Sarah Pease once heard about a guy who proposed to his would-be bride by hiding her wedding ring at the bottom of a bucket of greasy fried chicken. Come on. Was he kidding?!
Pease said the suitor wanted to spoil his girlfriend with her favorite food, but thought to herself there has to be a better way to pop the question. That’s when Pease decided to start her own professional proposal planning business, forming Brilliant Event Planning in 2008. The New York City-based firm helps clients from all over the world plan the perfect proposal.
A proposal consultant designs and can execute all the details — finding the right food, music, gathering the family and friends as a surprise, arranging for entertainment, hiring actors, providing fancy cars, flowers and props.
Pease can work this magic in a matter of days, but, if she is lucky, the client will approach her with at least a week’s notice. Most guys don’t. “Guys are leaving proposals to the last minute, usually calling on a Monday saying, ‘Sarah I need to be engaged by Friday,’” Pease bemoaned. So the clock is ticking. Another challenging job is dealing with a client’s budget.
“Everyone has big dreams – Champagne taste on a beer budget,” she said. Pease’s services begin at $5,000. Her average bill is between $15,000 and $20,000. But that is not the highest price her clients have paid, she said. Many have paid double or triple that amount to master the art of the proposal.
Locally, other consultants have joined in the act. My Marriage Proposal Planner charges between $500 and $1,500 for consulting and execution. “It really depends on how much work they need and if they come with the idea,” said Christiana Eaglin, a Colesville, Md.-based proposal consultant. The Yes Girls, a California company, divides its services into three packages: brainstorming ideas, matching grooms who come with their own ideas with vendors, or a complete package starting at $1,200 which includes both consulting and execution. “Popping the question is a pretty big deal,” Pease stressed, “regardless of how elaborate or how much money you spend. It changes your life.”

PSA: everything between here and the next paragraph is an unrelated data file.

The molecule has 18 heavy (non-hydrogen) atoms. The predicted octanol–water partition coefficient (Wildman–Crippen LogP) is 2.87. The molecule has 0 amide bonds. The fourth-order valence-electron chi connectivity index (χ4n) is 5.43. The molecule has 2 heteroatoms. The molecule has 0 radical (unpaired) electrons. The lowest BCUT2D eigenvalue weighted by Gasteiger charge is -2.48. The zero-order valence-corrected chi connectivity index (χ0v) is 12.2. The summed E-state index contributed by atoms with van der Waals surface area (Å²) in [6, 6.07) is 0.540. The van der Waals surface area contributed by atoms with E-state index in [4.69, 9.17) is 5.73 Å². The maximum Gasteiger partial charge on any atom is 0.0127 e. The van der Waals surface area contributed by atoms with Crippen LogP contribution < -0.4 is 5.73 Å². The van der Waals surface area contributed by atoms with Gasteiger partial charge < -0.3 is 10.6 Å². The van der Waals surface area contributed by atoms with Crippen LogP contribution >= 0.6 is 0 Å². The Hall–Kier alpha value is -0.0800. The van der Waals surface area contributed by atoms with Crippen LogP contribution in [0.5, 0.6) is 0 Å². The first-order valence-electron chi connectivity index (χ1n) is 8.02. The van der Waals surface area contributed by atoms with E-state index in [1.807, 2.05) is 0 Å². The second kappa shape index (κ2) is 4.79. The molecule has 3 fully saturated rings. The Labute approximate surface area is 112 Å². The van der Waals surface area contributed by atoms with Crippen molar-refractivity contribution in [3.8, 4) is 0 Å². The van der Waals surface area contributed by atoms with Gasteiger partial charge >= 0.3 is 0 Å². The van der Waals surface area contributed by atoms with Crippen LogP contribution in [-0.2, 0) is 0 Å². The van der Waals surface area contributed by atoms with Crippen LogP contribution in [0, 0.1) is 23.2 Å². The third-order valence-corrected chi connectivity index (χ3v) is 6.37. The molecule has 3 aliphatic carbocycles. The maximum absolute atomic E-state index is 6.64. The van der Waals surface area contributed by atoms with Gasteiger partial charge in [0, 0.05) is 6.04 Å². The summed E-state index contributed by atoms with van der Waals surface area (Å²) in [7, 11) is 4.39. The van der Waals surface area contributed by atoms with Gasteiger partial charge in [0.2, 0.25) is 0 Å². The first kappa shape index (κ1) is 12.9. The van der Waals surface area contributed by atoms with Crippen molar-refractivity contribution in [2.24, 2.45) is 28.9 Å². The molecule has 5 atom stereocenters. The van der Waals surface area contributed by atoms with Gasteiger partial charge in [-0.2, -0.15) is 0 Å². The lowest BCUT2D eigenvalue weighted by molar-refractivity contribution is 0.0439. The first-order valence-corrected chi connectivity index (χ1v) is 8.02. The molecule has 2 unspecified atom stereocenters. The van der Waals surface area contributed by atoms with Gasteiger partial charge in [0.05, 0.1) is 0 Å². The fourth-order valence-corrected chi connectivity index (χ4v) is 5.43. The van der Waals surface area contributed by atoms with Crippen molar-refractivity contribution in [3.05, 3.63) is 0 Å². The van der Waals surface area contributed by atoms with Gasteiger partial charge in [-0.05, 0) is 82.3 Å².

A recent Yes Girls’ proposal in Washington, D.C., included a reunion for the couple — he was a serviceman deployed overseas and his girlfriend was here at home. The couple entered a private spa room filled with sunflowers, her favorite. Hanging on the wall was picture of Batman and Catwoman kissing, an inside joke.
Another was staged at Tryst coffee house in Adams Morgan, the location of the couple’s first date.
“The bride’s grandmother helped raise her and she always told her boyfriend that her grandparents were her favorite love story,” said Elie Pitts of the Yes Girls, “so we had a large painting made of the Waldorf Astoria (that’s where her grandfather proposed to her grandmother) and had five boxes with a gift inside each one.”
Each gift brought the bride closer to the ring.
“The first gift was little pottery vases that the couple made on a date; the second was a love poem from him; the third was a set of pushpins with maps of places they have traveled together and tickets to Mexico to leave the next day; the fourth box gift was a framed picture of their cat and dog in bride and groom outfits; and the last was an iPad with a message from her grandmother telling her how proud she is of her love story,” recalled Pitts.